“The American imagination demands the real thing and, to attain it, must fabricate the absolute fake.”
Shedding clothes for cash has been a lucrative occupation for young American women throughout the twentieth century, from burlesque, to cabaret shows, to Playboy magazine. It was only in the nineteen-nineties, however, that stripper culture exploded into the American mainstream through blockbuster Hollywood films like Showgirls, episodes of Jerry Springer, and academic tomes about sex industry employees. Now, everyone from Howard Stern to third-wave feminists is eager to hear strippers talk about their motivations and mindsets. With all of this interest in stripper culture, however, precious little has been said about the individuals who drive this industry: the customers.
According to folk wisdom and pop psychology, the motivations of strip club customers are fairly transparent: a natural male drive to ogle beautiful women. This convenient theory exempts male customers from stigma or guilt while upholding stereotypical notions about gender differences. In her recent book G-Strings and Sympathy: Strip Club Regulars and Male Desire, anthropologist Katherine Frank explodes these assumptions through a study of the men who frequented several strip clubs in a major Southern city.
Frank worked as a dancer for six years while gathering research, and she uses her customers’ revelations in official interview sessions as well as her interactions with them at the clubs to draw a number of conclusions about their reasons for consuming exotic dance. Contrary to popular opinion, many of the men who attended these clubs regularly claimed that nudity was not the primary attraction. Instead, the men Frank interviewed frequented strip clubs to relax, boost their egos, and have interesting conversations with beautiful women, among other things. What comes across from this study more than anything else is the customers’ desire to experience fantasy versions of themselves and their masculinity. This is best expressed in a quote from Jay Bildstein, the creator of an upscale gentlemen’s club in New York City, that begins one of Frank’s chapters:
“I could provide a place where men who faced the increasing stresses of the late twentieth century could escape for a few hours. A place where choices and options are clear-cut, a place where ‘feminism’ was a dirty word, a place where a man could be a man? And I knew those men would leave the club each night perfectly content without having had a physical union with the women. For the most part, my clientele were married. They were not as much interested in the physical act as in the mental exercise. This club would be safe for them. They would not catch AIDS, and they could honestly say they were there to watch the ball games? the women would be an added attraction. The women would make them feel like the hotshots they knew they were.”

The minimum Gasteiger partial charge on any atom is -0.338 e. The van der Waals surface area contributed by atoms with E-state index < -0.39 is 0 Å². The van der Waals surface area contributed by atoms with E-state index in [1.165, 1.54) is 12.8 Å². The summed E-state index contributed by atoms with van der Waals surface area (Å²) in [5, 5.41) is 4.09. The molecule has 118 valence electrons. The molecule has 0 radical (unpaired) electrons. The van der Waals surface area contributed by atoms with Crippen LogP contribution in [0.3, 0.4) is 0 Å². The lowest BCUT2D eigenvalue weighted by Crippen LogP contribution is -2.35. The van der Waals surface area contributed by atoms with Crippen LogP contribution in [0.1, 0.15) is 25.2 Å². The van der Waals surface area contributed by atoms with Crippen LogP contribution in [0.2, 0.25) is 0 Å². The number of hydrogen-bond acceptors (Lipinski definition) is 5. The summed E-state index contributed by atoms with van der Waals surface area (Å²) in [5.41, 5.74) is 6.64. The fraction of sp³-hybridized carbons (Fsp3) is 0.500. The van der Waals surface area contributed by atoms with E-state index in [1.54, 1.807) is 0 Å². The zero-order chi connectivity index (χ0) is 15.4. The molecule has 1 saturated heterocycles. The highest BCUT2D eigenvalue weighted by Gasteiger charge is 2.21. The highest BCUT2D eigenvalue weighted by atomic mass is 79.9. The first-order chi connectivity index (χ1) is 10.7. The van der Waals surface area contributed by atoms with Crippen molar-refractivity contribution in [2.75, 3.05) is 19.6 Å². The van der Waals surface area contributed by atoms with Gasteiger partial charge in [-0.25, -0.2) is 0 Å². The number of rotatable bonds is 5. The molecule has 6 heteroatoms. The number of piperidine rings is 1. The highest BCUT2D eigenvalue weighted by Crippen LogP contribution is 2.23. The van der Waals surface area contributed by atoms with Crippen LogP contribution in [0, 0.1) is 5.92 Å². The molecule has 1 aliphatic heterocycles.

Strip club customers are not just paying for naked dancers; they are also paying to see a perfected image of themselves reflected in the dancers’ adoring eyes. Frank points out that the product purchased in a strip club is interactive, that the customer buys a relationship between himself and the dancer. As such, a dancer’s work is both emotional and physical labor. To be successful, a stripper must feign affection for her customers and fake interest in their lives; and it is this that allows the customers to relax, boost their egos, and enjoy visions of themselves as potent, powerful men.
Strip clubs are selling fantasy. In order for the customer’s fantasy to work, however, the illusion must be seamless. For this reason, all of the men that Frank interviewed stressed the authenticity of their interactions at the clubs. Most of the customers claimed to have real relationships with particular dancers, and many of them also bragged about their ability to see through strippers who were faking interest and affection. Although Frank did experience true affection for some of her customers, more often than not she had to “perform realness,” pretending to have fun as part of her job. In this sense, the stripper’s profession and the commodity that the customers purchase are much more complex than they would initially seem.
A final aspect of customers’ experiences at strip clubs that appeared in Frank’s study is marriage. The majority of her interviewees were married or in a committed relationship, and none of them viewed their regular visits to strip clubs as a threat to the stability of their households. The men did not consider their experiences at the clubs infidelities; but many of them used these visits to fulfill needs not met by their partners, such as danger and excitement, mystery, the sharing of erotic fantasies, and acceptance or an ego boost. Oftentimes, the release of tension that these men experienced in the clubs helped them to stick with their marriages or long-term relationships.
Weaving interviews, psychoanalytical interpretations, historical information, and fictional tales told from strippers’ perspectives into a nuanced tapestry, Frank has created a surprising, entertaining, and thought-provoking read. More importantly, her book fills a void in contemporary studies of the sex industry. Until now researchers, filmmakers, and television show hosts have only focused on sex workers. This has allowed those opposed to the industry to demonize the workers without launching a larger critique of the customers who keep this industry running. By portraying the ordinary, white, middle-class, oftentimes married men who frequent strip clubs, Frank has paved the way for a more complete understanding of sex work.